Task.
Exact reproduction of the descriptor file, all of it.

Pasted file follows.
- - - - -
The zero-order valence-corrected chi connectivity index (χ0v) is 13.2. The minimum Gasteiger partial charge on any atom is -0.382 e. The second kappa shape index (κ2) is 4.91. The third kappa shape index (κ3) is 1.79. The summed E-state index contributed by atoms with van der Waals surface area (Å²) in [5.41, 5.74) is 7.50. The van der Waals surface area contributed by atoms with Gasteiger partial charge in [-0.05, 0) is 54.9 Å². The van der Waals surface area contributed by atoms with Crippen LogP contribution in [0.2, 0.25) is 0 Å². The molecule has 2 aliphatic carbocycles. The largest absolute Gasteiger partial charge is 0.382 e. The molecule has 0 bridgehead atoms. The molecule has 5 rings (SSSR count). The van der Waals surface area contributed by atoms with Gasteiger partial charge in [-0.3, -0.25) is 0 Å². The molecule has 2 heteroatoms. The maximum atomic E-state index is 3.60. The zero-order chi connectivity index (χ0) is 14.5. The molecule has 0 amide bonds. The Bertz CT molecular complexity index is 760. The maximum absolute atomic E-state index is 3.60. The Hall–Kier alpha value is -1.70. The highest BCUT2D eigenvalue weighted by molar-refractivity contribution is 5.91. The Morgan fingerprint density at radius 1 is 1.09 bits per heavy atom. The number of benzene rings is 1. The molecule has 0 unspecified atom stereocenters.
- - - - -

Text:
The zero-order valence-corrected chi connectivity index (χ0v) is 13.2. The minimum Gasteiger partial charge on any atom is -0.382 e. The second kappa shape index (κ2) is 4.91. The third kappa shape index (κ3) is 1.79. The summed E-state index contributed by atoms with van der Waals surface area (Å²) in [5.41, 5.74) is 7.50. The van der Waals surface area contributed by atoms with Gasteiger partial charge in [-0.05, 0) is 54.9 Å². The van der Waals surface area contributed by atoms with Crippen LogP contribution in [0.2, 0.25) is 0 Å². The molecule has 2 aliphatic carbocycles. The largest absolute Gasteiger partial charge is 0.382 e. The molecule has 0 bridgehead atoms. The molecule has 5 rings (SSSR count). The van der Waals surface area contributed by atoms with Gasteiger partial charge in [-0.3, -0.25) is 0 Å². The molecule has 2 heteroatoms. The maximum atomic E-state index is 3.60. The zero-order chi connectivity index (χ0) is 14.5. The molecule has 0 amide bonds. The Bertz CT molecular complexity index is 760. The maximum absolute atomic E-state index is 3.60. The Hall–Kier alpha value is -1.70. The highest BCUT2D eigenvalue weighted by molar-refractivity contribution is 5.91. The Morgan fingerprint density at radius 1 is 1.09 bits per heavy atom. The number of benzene rings is 1. The molecule has 0 unspecified atom stereocenters.